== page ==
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GuideStone welcomes contraceptive mandate progress; Trump Administration rescinds Obama-era rule that led to Supreme Court case

GuideStone is pleased to see today’s announcement by the U.S. Department of Health and Human Services of its publication of a new interim final rule affecting the Contraceptive Mandate under the Affordable Care Act.

The new interim final rule was announced Friday, October 6.

“This new rule validates the claims asserted in our lawsuit,” GuideStone general counsel Harold R. Loftin, Jr. said. “The government cannot and should not trample over the rights of religious organizations as they seek to provide high quality health plans to their employees. The interim final rule published today in essence acknowledges that the government violated the law in proposing the original Contraceptive Mandate. GuideStone feels this is a positive first step in the right direction. We look forward to the interim final rule becoming a final rule.”

The new regulations are effective immediately.

“This is indeed good news for all Americans who value the important role of religious liberty in our nation,” GuideStone President O.S. Hawkins said. “This new interim final rule issued today (October 6) is not the end of the protracted legal battle endured by far too many ministries throughout our nation. However, it is a significant step in ending the years-long ordeal. While we welcomed the opportunity to advocate on behalf of those we served, in this case all the way to the Supreme Court, it is gratifying that this rule is in the process of being rescinded by the executive branch.”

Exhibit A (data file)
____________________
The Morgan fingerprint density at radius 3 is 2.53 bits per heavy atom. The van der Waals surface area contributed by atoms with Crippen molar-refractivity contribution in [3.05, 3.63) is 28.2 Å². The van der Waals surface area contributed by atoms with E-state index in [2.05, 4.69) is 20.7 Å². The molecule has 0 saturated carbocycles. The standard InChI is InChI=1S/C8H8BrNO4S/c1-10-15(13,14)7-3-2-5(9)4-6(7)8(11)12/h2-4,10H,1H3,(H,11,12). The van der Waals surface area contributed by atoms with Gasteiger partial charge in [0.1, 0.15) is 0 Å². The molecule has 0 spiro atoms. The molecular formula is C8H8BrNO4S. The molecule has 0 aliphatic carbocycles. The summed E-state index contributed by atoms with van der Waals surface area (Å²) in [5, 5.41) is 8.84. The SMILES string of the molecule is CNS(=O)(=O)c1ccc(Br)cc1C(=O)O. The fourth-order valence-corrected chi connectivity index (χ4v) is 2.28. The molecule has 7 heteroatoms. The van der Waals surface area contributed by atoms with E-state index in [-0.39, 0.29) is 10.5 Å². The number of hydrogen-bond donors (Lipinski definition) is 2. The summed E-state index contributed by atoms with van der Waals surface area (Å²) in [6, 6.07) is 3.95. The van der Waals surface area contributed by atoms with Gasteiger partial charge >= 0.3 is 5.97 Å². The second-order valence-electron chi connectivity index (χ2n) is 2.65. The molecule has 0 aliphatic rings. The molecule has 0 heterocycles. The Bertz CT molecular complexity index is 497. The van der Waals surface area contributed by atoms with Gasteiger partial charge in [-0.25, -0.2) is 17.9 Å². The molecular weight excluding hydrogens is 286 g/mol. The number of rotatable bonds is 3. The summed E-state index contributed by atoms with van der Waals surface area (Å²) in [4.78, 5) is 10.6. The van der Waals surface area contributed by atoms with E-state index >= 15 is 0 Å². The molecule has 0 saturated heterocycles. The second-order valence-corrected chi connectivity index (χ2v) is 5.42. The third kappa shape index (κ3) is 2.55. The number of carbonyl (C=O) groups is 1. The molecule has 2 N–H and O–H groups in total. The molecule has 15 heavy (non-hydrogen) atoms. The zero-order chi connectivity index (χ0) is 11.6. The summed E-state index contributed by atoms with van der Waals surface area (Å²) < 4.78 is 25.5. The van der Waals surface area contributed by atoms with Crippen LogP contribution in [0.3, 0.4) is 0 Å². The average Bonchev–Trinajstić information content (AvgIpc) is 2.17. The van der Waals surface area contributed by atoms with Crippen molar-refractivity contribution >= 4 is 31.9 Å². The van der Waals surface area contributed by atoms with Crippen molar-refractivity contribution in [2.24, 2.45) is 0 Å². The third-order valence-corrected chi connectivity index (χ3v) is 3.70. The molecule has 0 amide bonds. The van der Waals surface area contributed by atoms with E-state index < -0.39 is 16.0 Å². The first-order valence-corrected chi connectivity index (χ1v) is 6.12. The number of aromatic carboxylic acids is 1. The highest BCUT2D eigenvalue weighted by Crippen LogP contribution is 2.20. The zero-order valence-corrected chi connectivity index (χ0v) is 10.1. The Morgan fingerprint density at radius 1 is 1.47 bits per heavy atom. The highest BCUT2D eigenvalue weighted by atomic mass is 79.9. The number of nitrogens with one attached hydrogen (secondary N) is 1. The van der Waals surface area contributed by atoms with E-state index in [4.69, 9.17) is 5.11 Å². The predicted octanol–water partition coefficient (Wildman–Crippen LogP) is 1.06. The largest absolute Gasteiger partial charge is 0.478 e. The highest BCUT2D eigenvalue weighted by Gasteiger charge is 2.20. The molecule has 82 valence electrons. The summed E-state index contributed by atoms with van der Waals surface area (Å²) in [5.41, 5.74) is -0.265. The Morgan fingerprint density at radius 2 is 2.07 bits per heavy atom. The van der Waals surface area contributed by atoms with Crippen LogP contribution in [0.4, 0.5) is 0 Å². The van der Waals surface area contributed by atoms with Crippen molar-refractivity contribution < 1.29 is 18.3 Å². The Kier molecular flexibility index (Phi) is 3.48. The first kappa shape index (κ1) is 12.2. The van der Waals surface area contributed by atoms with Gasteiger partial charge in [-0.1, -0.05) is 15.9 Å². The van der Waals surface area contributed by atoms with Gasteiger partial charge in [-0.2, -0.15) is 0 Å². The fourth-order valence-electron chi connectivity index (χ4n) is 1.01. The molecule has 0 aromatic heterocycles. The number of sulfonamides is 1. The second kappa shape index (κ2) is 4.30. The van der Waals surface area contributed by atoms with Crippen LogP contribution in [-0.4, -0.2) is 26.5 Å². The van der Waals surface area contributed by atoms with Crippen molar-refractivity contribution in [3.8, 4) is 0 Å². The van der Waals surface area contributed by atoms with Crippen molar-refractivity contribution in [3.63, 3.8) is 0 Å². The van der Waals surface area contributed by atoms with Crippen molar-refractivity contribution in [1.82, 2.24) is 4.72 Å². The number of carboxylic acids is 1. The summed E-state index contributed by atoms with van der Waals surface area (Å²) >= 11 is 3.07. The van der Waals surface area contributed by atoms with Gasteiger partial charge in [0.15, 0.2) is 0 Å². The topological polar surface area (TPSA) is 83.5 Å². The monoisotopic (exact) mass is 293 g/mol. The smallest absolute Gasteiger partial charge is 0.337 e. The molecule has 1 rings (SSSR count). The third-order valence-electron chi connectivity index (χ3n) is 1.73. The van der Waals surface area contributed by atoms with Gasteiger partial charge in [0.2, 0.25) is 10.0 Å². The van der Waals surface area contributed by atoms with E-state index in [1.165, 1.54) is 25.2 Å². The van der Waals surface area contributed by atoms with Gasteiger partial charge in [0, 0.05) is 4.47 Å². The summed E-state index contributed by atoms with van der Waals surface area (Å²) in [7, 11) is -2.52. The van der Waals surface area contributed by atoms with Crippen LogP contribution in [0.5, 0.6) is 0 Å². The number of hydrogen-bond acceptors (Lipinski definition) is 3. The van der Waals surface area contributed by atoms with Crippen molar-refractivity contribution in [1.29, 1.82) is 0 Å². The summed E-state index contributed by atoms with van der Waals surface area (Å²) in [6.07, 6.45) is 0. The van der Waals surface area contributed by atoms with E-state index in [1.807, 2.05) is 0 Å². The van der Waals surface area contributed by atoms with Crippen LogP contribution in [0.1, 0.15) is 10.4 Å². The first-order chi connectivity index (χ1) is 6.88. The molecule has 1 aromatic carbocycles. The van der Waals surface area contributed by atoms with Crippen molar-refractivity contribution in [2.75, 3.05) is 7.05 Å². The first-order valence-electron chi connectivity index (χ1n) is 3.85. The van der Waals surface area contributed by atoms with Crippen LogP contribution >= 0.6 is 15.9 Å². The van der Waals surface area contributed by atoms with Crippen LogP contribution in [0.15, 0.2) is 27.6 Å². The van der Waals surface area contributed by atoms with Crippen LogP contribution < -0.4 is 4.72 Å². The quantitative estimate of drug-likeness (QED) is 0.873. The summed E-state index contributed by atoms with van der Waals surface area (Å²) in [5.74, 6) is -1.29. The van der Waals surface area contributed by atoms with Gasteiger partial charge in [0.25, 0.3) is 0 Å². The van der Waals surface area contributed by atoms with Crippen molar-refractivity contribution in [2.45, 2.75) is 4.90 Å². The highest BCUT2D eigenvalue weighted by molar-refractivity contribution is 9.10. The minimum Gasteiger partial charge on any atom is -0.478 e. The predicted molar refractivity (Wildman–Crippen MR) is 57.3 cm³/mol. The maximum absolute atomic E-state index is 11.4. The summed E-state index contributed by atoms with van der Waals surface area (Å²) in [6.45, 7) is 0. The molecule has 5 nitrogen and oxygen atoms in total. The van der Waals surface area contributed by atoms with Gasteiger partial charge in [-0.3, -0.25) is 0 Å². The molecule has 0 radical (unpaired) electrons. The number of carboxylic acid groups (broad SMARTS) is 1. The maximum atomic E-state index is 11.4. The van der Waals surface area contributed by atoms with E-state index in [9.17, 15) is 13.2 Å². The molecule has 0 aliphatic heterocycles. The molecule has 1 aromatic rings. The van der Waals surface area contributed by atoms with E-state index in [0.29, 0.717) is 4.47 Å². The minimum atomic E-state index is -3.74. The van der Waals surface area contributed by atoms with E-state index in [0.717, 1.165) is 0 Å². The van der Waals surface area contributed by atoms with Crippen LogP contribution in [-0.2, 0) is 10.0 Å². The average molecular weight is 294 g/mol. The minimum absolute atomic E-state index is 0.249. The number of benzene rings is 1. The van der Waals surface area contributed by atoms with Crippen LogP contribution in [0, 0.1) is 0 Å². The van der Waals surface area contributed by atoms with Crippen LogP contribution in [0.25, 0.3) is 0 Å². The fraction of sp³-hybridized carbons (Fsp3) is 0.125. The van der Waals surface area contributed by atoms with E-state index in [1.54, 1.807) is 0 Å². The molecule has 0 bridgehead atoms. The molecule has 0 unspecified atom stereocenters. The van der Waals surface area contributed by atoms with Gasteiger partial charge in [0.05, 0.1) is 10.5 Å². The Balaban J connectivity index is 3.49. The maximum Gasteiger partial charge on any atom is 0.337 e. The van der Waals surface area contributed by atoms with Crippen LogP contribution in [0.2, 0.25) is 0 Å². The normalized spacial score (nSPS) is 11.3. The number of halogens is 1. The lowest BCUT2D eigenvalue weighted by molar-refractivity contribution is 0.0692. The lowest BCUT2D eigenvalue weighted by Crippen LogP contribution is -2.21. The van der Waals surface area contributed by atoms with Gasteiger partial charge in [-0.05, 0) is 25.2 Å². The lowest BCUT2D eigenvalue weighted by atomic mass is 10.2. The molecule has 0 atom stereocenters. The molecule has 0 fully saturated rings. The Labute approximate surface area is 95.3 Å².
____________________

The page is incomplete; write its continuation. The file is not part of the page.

Ministries affected by the rule, including colleges, universities and some mission-sending agencies, have not been at risk to penalties due to a unanimous Supreme Court decision in May 2016, which had ordered the government to adopt new rules and prohibited fines while it worked on the new rules. The Obama administration did not issue new rules before it left office in January. Churches and a narrow band of closely held auxiliaries of churches, including Southern Baptists’ historic boards and seminaries, were exempt from the rule.

“GuideStone has an almost century-long history of serving the needs of churches, ministries, hospitals, mission-sending organizations, universities, colleges, retirement and children’s homes, and many others,” Hawkins said. “Over half of that time we have had the privilege of providing health plans that reflected the needs and unique characteristics of churches and ministries. We know best what the ministries and participants we serve want, and we are committed to serving them in accordance with their wishes.”

 Prior to the contraceptive mandate, GuideStone’s benefit programs covered the vast majority of Food and Drug Administration-approved birth control drugs and devices, but did not cover those drugs or devices that could have caused an abortion.

“We filed this case to protect the rights of the unborn and to stop the government’s infringement of our religious liberty as well the liberties of all the ministry organizations GuideStone serves. We are hopeful that having admitted to its violation of the law, the government’s lawyers will consent to a final judgment that will protect GuideStone and the organizations it serves from future regulatory efforts to infringe these rights,” Loftin said.

The revised contraceptive ruling will have no impact on churches and participants seeking to re-enroll for 2018.

“We are grateful to God, first and foremost, for this outcome,” Hawkins said. “This has been a matter of continued prayer as we petitioned the throne of grace and the seat of government for redress of our grievances. Today is indeed a good day as we give thanks for the outcome we believe honors the Lord.”

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